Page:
In a previous post, we talked about the existing relationship between type hinting and interfaces, and the fact that type hinting can lead to overuse of interfaces.

In this post, we're are going to explain where and when interfaces can be useful (outside of the type hinting concerns) in PHP.

In statically typed languages, interfaces are first used to make different classes interchangeable without breaking type safety. But this is not the property we are concerned about because PHP is a dynamically typed language so this issue doesn't apply (well expect if you are using type hinting).

But interfaces are also an alternative to multiple inheritance because, in general, multiple inheritance creates more problems than it solves (e.g the diamond problem). Moreover, when you are looking to multiple inheritance to solve a problem, most of the time the solution is to not use multiple inheritance at all! Indeed, you should always consider composition of features before you think about inheritance. For example, a Car doesn't need to extend Engine and Wheels classes! In this case, having a Car which contains an Engine instance and 4 Wheel instances makes a far more sense.

Languages like Java or C# preferred to use the interface concept instead of multiple inheritance and this is also the way chosen by PHP.

Are interfaces are "equivalent" to multiple inheritance ?

No. They're two different concepts, although both allow attaching "things" to classes, where "things" are:

  • multiple parent classes (for multiple inheritance)
  • contracts (for interfaces)

To simplify: an interface is a kind of type (like an integer, a float or whatever) but if it's too abstract for you, just see interfaces as a way to attach "contracts" to classes.

For example if a Car class implements a Vehicle interface, it only means that:

  • Car is assured to have implemented all Vehicle's methods
  • you can use instanceof to verify that an instance implements the Vehicle "contract"

What interfaces and multiple inheritance both solves ?

When you are writing business logic, you may need be able to manage some conditional behavior based on the type of an instance.

if ($instance instanceof Countable) {
    return $instance->count();

In the above example, if Countable is a class name it can be problematic. Indeed if $instance is an instance of a class A which extends a class B, $instance won't be able to also extend a Countable class. However if Countable is an interface, the problem disappear.

When should I use interfaces?

I'll explain this on piece of code found in the Zend Framework 2 (apologies to the author).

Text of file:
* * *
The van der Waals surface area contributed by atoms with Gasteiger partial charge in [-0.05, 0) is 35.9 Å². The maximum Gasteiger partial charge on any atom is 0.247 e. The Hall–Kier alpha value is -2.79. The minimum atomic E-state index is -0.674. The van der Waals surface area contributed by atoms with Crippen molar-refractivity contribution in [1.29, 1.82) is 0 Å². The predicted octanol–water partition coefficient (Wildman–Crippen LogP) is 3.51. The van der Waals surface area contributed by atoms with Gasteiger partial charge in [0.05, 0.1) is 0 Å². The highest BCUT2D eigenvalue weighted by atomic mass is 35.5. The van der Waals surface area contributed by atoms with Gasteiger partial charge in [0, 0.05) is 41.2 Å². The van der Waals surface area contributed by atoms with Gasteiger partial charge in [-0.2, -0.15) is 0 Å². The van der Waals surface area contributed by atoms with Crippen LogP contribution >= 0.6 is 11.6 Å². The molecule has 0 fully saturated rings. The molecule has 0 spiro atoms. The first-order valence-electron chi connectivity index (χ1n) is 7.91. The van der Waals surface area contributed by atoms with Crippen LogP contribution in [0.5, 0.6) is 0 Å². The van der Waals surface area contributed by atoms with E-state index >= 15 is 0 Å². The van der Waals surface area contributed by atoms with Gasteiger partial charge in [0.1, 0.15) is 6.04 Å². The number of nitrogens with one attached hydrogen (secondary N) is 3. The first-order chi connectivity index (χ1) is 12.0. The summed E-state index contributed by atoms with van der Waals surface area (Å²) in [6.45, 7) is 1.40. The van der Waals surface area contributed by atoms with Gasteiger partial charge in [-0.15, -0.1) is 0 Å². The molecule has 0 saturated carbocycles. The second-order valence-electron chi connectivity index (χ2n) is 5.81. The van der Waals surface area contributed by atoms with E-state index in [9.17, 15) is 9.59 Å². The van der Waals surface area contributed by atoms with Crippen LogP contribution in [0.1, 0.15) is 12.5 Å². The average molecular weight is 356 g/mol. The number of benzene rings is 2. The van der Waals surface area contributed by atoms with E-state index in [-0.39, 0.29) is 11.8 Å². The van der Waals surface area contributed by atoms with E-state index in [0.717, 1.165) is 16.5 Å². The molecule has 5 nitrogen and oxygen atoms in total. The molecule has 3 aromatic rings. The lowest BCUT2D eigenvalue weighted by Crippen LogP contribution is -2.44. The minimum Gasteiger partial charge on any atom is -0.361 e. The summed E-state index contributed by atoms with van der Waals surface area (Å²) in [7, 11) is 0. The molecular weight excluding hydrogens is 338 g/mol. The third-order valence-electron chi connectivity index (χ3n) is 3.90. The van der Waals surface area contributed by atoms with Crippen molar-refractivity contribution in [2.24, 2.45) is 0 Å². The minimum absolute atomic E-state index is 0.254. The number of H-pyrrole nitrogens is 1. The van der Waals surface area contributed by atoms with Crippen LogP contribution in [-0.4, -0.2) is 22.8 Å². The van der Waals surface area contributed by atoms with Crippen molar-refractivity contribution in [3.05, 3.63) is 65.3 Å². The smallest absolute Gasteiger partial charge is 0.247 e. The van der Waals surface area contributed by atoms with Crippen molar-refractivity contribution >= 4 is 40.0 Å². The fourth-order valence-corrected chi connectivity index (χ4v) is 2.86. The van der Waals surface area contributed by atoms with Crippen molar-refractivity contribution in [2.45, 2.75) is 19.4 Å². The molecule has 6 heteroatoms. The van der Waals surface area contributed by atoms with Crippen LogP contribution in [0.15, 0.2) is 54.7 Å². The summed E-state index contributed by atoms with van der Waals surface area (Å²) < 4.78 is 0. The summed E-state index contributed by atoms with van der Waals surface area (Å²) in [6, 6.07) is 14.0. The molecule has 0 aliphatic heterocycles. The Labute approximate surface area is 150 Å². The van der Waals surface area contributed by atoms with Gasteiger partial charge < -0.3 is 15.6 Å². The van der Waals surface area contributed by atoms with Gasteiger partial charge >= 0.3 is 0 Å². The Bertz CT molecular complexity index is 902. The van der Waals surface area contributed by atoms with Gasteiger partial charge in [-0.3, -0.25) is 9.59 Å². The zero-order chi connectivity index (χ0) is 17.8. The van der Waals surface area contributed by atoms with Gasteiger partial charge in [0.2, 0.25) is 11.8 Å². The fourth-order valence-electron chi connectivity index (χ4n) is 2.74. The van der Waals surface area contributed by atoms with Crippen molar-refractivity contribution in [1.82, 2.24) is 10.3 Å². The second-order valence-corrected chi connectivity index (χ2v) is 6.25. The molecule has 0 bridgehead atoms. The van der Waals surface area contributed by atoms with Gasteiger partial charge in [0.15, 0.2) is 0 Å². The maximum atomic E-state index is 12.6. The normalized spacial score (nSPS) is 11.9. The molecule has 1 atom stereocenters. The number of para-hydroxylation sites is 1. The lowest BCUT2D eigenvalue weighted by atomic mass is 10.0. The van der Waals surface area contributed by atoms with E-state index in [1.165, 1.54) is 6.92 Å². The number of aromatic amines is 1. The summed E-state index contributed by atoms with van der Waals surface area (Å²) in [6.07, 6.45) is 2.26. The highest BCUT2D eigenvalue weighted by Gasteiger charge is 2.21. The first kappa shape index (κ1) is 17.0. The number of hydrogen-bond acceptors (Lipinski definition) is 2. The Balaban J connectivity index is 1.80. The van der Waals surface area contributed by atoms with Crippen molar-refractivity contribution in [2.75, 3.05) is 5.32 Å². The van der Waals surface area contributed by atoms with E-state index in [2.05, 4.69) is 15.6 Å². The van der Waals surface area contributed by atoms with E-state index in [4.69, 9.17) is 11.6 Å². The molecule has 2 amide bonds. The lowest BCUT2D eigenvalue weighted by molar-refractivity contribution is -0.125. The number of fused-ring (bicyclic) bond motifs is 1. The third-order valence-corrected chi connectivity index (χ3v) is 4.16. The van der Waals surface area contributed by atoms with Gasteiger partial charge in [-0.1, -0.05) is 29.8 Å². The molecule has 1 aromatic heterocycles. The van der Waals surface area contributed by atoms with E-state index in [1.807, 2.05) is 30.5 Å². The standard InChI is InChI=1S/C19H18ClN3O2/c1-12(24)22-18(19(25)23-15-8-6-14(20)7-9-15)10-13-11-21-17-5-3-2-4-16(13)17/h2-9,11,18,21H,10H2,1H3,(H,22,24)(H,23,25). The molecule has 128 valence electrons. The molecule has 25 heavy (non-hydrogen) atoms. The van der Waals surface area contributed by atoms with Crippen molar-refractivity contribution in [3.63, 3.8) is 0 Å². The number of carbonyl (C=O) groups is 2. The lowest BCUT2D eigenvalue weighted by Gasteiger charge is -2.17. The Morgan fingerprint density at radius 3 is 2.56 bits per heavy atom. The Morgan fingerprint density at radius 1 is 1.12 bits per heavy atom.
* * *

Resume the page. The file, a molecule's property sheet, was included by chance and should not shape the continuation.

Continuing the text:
* Process the select part
 * @param PlatformInterface $platform
 * @param DriverInterface $driver
 * @param ParameterContainer $parameterContainer
 * @return null|array
protected function processSelect(PlatformInterface $platform, DriverInterface $driver = null, ParameterContainer $parameterContainer = null)
        $table = $this->table;
        // create quoted table name to use in columns processinga        if ($table instanceof TableIdentifier) {
            list($table, $schema) = $table->getTableAndSchema();

        if ($table instanceof Select) {
            $table = '(' . $this->processSubselect($table, $platform, $driver, $parameterContainer) . ')';
        } else {
            $table = $platform->quoteIdentifier($table);

People often use interfaces in method declarations (where they can be of little value), but miss the opportunity to use them in strategic places! In the above piece of code, all instanceof statements should have been applied on interfaces instead of a class name. Indeed, if your class already extends another parent class, you won't be able to use your class implementation with the above piece of code!

In conclusion, interfaces in dynamic languages should not be thrown around indiscriminately. The fact that "type hinting" seems to be a practice adopted by many frameworks and libraries tends to lead to interface abuse, and creates problems which never needed to exist!

So, if you want to make you life easier, just avoid type hinting and use interfaces only when they really add value!

PS: For those who are using some dependency injection system based on a DI container which introspects the code using the PHP reflection layer to extract the "type hint" of methods parameters to automatically inject instances of the correct type, I think simpler approaches need to be considered here.